"Politics and the working woman in Great-Britain 1928-1939"
Women, history and the business environment, The Women's Library/London Metropolitan University, Londres, 26 février 2004.
Combining motherhood with full-time work in Britain today is still a major problem for many women; Equal Opportunity Commission research has revealed that at least 100 000 women lose their jobs through pregnancy each year, and one-third give up their full-time activity at the birth of their first child – by far the highest rate in Europe. Still one of the key factors today is the high cost of child-care and its lack of availability, often combined with a general feeling that a mother's place is at home with the children.
This situation might seem strange as Britain was one of the first European countries to give women the right to vote and to sit in Parliament. Therefore this paper will attempt to see how historical developments in Britain, particularly in political life, could have led to the current state of affairs. The focus will be on what happened after women gained the right to vote on the same terms as men in 1928 and how this influenced government policy; the role of women and mothers as reflected in parliamentary debates of the time right up to Britain's entry into the war on September 3rd 1939 is of particular interest.
During these years of growing external pressure and high unemployment, what was the perceived role of women and how did this impact on their working conditions? To what extent and in which direction did the slowly growing body of women MPs influence the discourse on women and mothers and ultimately, work legislation?
The paper will concentrate on commons debates in connection with women's work, its place and its value: Widows, Orphans and Old Age Contributory Pensions (Voluntary Contributors) Act, 1937; Employment of Women and Young Persons Act, 1936; Civil Estimates and Estimates for Revenue Departments (equal pay in common classes of the civil service), 1936. References to discriminatory regulations, such as the marriage bar, which crop up periodically in debates are also taken into account. The overall intention of the paper being to put together a picture of political attitudes of the time towards working women, their right to work and the value attributed to their effective contribution to society both as workers and as mothers.
Politics and the Working Woman in Great Britain, 1928-1939
Today in Britain, combining motherhood with full-time work is still a major problem. Equal Opportunity Commission research revealed three years ago that at least 100,000 women lose their jobs through pregnancy each year, and one-third give up their full-time activity on the birth of their first child.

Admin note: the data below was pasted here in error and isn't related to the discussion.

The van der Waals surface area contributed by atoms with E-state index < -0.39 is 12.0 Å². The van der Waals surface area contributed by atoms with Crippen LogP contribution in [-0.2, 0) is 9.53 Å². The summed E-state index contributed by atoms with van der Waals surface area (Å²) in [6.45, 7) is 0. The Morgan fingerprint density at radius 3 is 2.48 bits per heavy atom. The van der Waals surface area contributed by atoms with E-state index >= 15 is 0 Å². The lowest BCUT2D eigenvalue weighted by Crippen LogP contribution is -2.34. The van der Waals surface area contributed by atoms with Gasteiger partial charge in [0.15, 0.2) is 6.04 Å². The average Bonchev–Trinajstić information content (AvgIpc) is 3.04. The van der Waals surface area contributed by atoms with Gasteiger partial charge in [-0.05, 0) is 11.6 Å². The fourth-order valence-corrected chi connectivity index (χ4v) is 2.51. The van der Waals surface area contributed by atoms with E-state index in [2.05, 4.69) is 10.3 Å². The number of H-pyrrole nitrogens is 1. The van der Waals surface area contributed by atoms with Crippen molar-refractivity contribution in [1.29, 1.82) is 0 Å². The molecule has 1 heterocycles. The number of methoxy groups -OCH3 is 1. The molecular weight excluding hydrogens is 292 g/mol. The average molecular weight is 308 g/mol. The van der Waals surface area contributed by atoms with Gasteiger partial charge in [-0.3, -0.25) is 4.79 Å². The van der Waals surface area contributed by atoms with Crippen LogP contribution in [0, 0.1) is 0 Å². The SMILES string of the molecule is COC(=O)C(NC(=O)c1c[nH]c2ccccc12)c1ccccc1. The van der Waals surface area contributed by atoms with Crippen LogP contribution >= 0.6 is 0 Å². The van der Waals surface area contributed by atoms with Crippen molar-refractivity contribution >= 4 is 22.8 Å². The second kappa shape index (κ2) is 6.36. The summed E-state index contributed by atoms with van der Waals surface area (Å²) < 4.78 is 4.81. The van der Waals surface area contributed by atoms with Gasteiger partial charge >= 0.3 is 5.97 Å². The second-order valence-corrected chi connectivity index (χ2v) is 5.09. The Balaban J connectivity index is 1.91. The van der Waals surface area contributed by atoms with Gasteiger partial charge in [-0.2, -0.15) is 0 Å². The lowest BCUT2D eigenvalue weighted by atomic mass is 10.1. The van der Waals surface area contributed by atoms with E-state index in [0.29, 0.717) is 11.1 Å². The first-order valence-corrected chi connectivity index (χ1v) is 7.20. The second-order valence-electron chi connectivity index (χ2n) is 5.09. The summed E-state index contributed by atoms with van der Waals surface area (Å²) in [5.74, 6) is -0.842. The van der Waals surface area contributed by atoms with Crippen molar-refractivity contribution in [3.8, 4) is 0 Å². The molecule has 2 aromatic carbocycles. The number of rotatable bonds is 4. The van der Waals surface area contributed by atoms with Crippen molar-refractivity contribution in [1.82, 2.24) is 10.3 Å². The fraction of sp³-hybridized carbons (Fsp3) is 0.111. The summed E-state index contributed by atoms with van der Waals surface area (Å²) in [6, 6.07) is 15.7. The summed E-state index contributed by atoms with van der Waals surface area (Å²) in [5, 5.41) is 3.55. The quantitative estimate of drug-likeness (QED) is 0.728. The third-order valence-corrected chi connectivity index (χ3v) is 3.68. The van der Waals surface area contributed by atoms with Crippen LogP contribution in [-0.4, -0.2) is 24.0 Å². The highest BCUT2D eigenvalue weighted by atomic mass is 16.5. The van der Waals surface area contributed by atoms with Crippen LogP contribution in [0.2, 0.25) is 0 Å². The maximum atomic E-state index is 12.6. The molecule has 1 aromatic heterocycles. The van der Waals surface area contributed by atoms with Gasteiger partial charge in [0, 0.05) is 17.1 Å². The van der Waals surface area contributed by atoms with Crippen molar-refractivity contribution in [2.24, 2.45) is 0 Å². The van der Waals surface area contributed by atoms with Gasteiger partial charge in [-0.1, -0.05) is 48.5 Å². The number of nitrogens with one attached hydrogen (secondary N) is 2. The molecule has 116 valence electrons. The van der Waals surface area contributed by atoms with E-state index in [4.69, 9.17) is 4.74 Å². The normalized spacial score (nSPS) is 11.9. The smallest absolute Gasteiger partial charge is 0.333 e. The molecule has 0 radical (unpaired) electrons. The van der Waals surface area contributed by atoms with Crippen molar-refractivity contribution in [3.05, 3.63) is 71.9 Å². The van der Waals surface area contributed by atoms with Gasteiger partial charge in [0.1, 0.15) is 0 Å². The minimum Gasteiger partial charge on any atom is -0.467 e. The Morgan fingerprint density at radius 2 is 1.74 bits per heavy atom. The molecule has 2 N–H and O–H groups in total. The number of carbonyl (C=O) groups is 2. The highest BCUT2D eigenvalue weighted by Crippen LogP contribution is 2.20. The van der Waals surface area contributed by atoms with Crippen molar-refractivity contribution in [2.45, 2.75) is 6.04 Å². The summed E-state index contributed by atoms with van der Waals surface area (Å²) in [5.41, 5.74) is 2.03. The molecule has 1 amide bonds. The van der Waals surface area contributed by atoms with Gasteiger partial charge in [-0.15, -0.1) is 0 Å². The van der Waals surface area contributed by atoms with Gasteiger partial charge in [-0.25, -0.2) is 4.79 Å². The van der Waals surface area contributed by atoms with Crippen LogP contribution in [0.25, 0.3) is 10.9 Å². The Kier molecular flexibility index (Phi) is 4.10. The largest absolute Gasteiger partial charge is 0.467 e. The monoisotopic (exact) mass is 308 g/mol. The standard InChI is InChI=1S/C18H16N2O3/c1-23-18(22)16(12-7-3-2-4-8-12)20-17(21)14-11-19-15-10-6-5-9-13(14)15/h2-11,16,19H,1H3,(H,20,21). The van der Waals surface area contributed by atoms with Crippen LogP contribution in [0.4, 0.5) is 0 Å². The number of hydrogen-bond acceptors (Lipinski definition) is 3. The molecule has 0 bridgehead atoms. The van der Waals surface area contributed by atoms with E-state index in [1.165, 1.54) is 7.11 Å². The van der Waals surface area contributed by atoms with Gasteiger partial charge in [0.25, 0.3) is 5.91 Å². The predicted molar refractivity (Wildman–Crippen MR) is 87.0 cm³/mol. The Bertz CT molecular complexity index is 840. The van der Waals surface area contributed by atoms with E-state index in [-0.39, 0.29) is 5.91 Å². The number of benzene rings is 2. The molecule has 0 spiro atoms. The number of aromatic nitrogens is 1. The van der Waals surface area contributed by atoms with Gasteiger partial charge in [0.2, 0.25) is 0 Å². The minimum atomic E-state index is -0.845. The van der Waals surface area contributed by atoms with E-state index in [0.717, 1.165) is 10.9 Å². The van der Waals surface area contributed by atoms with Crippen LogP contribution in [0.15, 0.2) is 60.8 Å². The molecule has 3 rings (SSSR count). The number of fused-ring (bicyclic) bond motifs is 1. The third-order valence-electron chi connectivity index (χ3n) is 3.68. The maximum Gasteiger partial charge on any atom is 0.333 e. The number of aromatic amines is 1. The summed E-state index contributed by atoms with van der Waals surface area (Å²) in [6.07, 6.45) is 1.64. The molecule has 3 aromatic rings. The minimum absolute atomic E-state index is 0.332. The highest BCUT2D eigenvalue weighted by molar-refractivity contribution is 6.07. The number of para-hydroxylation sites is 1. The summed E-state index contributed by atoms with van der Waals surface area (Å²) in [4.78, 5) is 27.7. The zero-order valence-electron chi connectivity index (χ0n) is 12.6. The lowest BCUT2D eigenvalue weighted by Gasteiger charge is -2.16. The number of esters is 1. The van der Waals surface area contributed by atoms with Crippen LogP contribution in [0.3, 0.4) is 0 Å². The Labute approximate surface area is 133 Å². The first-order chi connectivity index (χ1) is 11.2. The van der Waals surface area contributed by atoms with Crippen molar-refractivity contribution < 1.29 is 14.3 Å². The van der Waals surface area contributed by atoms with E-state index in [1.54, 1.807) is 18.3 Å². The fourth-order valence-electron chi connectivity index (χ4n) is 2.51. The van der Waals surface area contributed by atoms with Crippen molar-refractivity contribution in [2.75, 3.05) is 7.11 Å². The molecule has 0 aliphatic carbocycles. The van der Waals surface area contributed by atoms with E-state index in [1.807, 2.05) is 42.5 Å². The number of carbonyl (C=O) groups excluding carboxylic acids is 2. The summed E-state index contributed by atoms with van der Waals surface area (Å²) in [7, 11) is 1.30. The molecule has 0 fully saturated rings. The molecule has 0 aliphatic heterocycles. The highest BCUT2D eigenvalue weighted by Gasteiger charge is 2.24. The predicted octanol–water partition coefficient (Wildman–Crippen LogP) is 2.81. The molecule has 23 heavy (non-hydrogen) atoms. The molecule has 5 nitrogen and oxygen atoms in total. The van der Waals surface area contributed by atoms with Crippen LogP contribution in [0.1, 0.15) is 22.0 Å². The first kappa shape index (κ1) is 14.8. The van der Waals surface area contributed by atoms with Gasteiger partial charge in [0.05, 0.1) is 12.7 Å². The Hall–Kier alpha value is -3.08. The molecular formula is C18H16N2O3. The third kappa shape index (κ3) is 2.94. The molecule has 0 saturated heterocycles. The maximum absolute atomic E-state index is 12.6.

By analysing parliamentary debates from 1928 - when women were given the right to vote on the same terms as men – through to 1939 and the outbreak of World War Two, I have tried to look into the origins of this situation and put together a picture of political attitudes of the time towards working women and the value given to their real contribution to society both as workers and mothers.
Women and Employment: An Overview
In 1931, over six million women worked outside their homes, about 34% of the total labour force1. This led Viscountess Astor, the first conservative MP to take a seat in the House, to remark that employment was now the norm for women and that marriage was no longer their sole option.2 However, despite the fact that there were more professional outlets for women, the majority were in low-status, low-paid jobs, as domestics or unqualified workers in factories where they accounted for around 29% of the workforce3. For many young girls, employment was indeed a transitory stage to supplement the family budget, between the end of schooling at 14 or 15 and marriage. Despite the Sex Disqualification (Removal) Act of 19194, women in higher grades or the professions remained few and far between; at the beginning of the thirties, there were only 2810 women doctors and 195 women lawyers5.
Although many more women were employed in the clerical field6, women accounted for 7.5% only of higher professionals and were still barred from being high court judges or from entering the diplomatic or foreign service. The home service of the Civil Service, though newly opened to women7 excluded them from most senior management positions8 and forced them to resign upon marriage. They were also subject to more stringent conditions for unemployment and sickness benefits and pensions and when they were eligible, received lower benefits than men.9On average only 1 in 8 married women worked outside the home.
Political Attitudes towards working women